Archive for January 2009
We are in the process of hiring what is called an "Assistant Director for Research and Learning Services." I am not quite sure what that all entails, but I do know it means me getting a new boss (or rather "sub-boss," a layer between me and the library director). At any rate, we recently had a candidate on campus for that position. I had made some notes of possible questions I would have wanted to ask. I did not get them all answered, mostly due to time restraints. Anyhow, I figured I would post the questions here. They may be useful to someone out there in a similar position.
The questions (with some brief comments):
- How do you–as a manager, administrator, or concerned professional–encourage, recruit, assist, and retain (younger) staff? (I added the "younger" mostly because I was reading something about generations and attracting young librarians to the profession. What I really would want to know are the views as applicable to all staff. Maybe should have left "younger" out.)
- Management style/philosophy.
- Communication style/preferences. (I am more of a face to face person. I hate using the phone, and I prefer using e-mail when it means I can't see someone in person. Other people have different preferences, thus the question.)
- Views on the purposes of instruction, reference, and outreach. (This person is mostly to supervise and coordinate the reference, outreach, and instruction operations. This is my job, reference and outreach, and one other librarian, our instruction librarian. Thus knowing this answer would be crucial to us.)
- Views and position on backing up library employees. (We get enough situations here where we have to enforce rules, and we need to know we will have someone watching our backs. Personally, I have been in situations where a supervisor did not have my back when it came to an unruly patron with an inflated sense of entitlement.)
- What is the most difficult situation you've faced? How did you handle it?
My director recently gave a newsletter from the IOP. Apparently, they publish a Librarian Insider, and the December 2008 issue had an item on Library Marketing. They did a small interview Ms. Karen Oye, Head of Customer Services of the Kelvin Smith Library at Case Western U. Their library has a news blog here. I need to take a closer look at that blog when I get a chance. A quick glance tells me I may learn a thing or two that could be useful for our library blog here at UT Tyler. Anyhow, here are some things I wanted to jot down:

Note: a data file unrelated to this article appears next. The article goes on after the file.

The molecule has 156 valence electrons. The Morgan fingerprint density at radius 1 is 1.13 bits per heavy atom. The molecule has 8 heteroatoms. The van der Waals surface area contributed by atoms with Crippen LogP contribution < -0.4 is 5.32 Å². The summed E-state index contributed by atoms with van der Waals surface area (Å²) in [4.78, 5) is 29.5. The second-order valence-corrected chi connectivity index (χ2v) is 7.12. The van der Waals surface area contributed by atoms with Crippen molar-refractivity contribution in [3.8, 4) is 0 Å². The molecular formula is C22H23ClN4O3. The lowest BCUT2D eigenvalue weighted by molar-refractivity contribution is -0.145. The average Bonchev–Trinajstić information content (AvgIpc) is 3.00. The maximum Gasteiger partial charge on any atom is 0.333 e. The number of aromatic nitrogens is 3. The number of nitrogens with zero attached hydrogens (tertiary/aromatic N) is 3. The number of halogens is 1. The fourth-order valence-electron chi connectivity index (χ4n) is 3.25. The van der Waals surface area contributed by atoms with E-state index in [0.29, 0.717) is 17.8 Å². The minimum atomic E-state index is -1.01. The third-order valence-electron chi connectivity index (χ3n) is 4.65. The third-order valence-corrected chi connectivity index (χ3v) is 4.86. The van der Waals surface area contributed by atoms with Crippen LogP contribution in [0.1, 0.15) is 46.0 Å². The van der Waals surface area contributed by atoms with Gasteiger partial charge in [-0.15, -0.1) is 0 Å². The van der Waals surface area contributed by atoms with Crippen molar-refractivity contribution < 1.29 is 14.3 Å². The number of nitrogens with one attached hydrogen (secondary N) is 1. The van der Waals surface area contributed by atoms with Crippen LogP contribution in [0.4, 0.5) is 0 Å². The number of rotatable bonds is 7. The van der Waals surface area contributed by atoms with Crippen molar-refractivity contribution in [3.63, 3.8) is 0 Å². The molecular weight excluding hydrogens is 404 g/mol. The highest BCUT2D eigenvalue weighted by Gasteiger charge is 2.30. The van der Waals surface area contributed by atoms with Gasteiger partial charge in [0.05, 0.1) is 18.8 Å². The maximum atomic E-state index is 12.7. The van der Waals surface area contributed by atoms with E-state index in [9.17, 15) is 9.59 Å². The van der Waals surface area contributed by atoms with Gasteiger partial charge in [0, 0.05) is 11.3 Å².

- On why they do library events: "People multi-task today, and their interests are broad–we can tap into this by holding events in our library." They find this works better than just talking to people as you meet them or sending out flyers. Success comes from getting the attention of people at the event, and it creates social buzz at the library.
- Some of the things they do for advertising events are things we do here: we put visuals on our campus plasma screens. We have one in the library, and I have one posted on the University Center's screen. It is a nice resource for uploading flyers. I am intrigued when she says they are networked. Here, I have to create one for ours in the library, then send a copy over to the Student Life folks to post on theirs. Would be nice to have a network, and then I could just upload directly. Word of mouth is still crucial.
- Use your in-house talent when possible. I am losing my graphics person to retirement, so that is one talent I will have to start cultivating myself.
What I am still wondering is how they manage to actually plan and implement the events. I have a list of events we do every year, and they take a lot of time, especially for one person. I may have to look over their blog and see what they offer.
I am doing some tidying up of my desk at work, and I came across some notes I made. Unfortunately, I did not date the little scrap of paper nor jot down where I got these questions from. My guess is it was some book I was reading at the time, and I had to drop it at the moment, forgetting about the notes. Anyhow, this seems useful enough that I am jotting the questions down here.
On risk assessment, questions employees should consider:
- What business are you in?
- Who are your customers?
- What do they need and want?
- What does that say about what you are trying to accomplish?
- How will you know you have been successful?
As I look these over again, it looks like I was probably doing some reading on library services and marketing them. At least, that seems to be what I was thinking at the time since I am starting to think of some possible answers for my current workplace.